Peru’s government is also focusing on expanded irrigation schemes to keep pace with its growing agriculture sector and to better respond to extreme weather events. Agriculture is a major employment driver in the country, providing work for 25% of the active workforce. According to the World Bank, it contributes as much as 11.3% of GDP and agricultural exports increased by 13% in 2018 to reach $7bn, according to data provided by the Ministry of Agriculture (Ministerio de Agricultura y Riego, MINAGRI). However, Peru’s agricultural sector remains highly susceptible to extreme types of weather. One particular example is the El Niño phenomenon, which has caused periodic flooding and extensive infrastructure damage in the past.
Most recently, in 2017 El Niño flooding in coastal areas caused an estimated $12bn in damage and shaved almost a full percentage point off GDP. And, only months before the rains hit, the government had been preparing for a drought in agricultural heartlands located in the drier southern and northern areas. With its agricultural sector at risk from periodic weather extremes, the Peruvian government and private sector are directly mitigating the challenge through resilience-focused policies. In 2019 MINAGRI is aiming to increase the total area of irrigated land under its administration by 132.1% from 25,725 ha to 59,734 ha. Funding for irrigation projects across the country makes up 54% of MINAGRI’s $835.6m budget for 2019, and efforts are currently focused on both the expansion and modernisation of existing infrastructure.
Peru also has great potential to roll out modern technology and expand its irrigated land by an additional 12m ha. In conversations with OBG, Gabriel Amaro, executive director of the Association of Agricultural Producers Guild of Peru, noted that, “Peru has one of the largest fresh water reserves in the world but most of it flows to the Atlantic, although the government is actively investing infrastructure profits to also divert that water to the Pacific Coast,” he continued. “Modern agricultural fruit and vegetable growing techniques are only used on 4.4% of the current 4.2m ha of cultivated agricultural land in the country.” Government projects like Chavimochic in the north-western region of La Libertad, which is expected to add 60,000 ha of irrigated land by the end of 2021, are converting previously arid areas into fertile farm lands by employing modern techniques such as drip irrigation.
Regional governments are pursuing irrigation plans, especially given the rise of new technology. Drip irrigation technology for instance can reduce water use by 30-70% and raise crop yields by 20-90%, according to a World Bank study. The government of Morocco is aiming to equip 700,000 ha or 50% of the total irrigated land in the country with drip technology by 2022, up from approximately 500,000 ha in 2018 and 163,000 ha in 2008. The conversion to drip irrigation already saves the country an estimated 800m cu metres annually.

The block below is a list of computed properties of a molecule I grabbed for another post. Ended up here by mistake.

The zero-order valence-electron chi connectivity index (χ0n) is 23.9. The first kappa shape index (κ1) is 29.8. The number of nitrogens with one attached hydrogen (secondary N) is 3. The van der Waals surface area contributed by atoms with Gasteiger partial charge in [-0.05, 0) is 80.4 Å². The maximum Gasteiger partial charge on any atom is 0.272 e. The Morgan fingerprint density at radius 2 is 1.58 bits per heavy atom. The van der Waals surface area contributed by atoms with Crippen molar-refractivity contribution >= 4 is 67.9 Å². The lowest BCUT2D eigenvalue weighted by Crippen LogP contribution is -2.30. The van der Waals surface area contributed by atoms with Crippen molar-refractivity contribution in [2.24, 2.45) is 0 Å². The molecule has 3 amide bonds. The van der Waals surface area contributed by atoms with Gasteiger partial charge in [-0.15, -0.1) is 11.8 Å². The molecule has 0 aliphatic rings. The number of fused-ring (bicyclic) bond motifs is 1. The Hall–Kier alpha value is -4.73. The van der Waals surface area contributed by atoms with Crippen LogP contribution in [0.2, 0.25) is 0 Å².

In Algeria, where per capita water availability is less than 300 cu metres per year, which is well below the 500 cu metres threshold for the UN definition of absolute water scarcity, areas irrigated by water-saving methods grew from 90,000 ha in 2000 to 600,000 ha in 2018, representing 50% of total irrigated land. Algeria’s government has achieved this through investing around $18bn in improving water security in the 2015-19 period alone. By introducing new water-efficient technology across farmlands, the government’s medium-term goal to achieve a 20% decrease in current water consumption levels in the agricultural sector is becoming much more feasible, and would free up resources to irrigate a further 200,000 ha in the country.
Mexico is also on a nationwide water-saving drive through the rehabilitation and modernisation of irrigation systems. In Guanajuato state, one of the country’s most important agricultural regions, the local government has been investing in modernisation programmes to boost crop yields and reduce water usage. As part of its State Development Plan 2035, Guanajuato’s government has increased funding for irrigation modernisation programmes, which saw public investment in drip, gravity and sprinkling irrigation systems rise from $1.7m in 2017 to $3.2m in 2018.
Some governments have also started implementing other precision farming applications, such as solar-powered pumps that transport well water to drip irrigation systems, and soil and crop systems monitored by drones, among other innovations. According to the European Committee of Associations of Manufacturers of Agricultural Machinery, precision farming has expanded rapidly between 2007 and 2017, and today around 70-80% of new farming equipment used globally contains precision agriculture components. The technology is revolutionary because it utilises less water than drip irrigation, raises crop yields and decreases production costs for farmers by up to 30%. It is already being used to irrigate trees such as olive, date palm, fig, citrus, pistachio, almond, peach and grapes, as well as vegetables in Tunisia, Algeria, Morocco, Qatar, the UAE, Greece, the US and France. In February 2019 Chahbani announced that 20,000 of its buried diffusers had been bought in Morocco and were to be piloted in agricultural projects to help farmers deal with difficult drought conditions.
Switching & Diverisfying Crops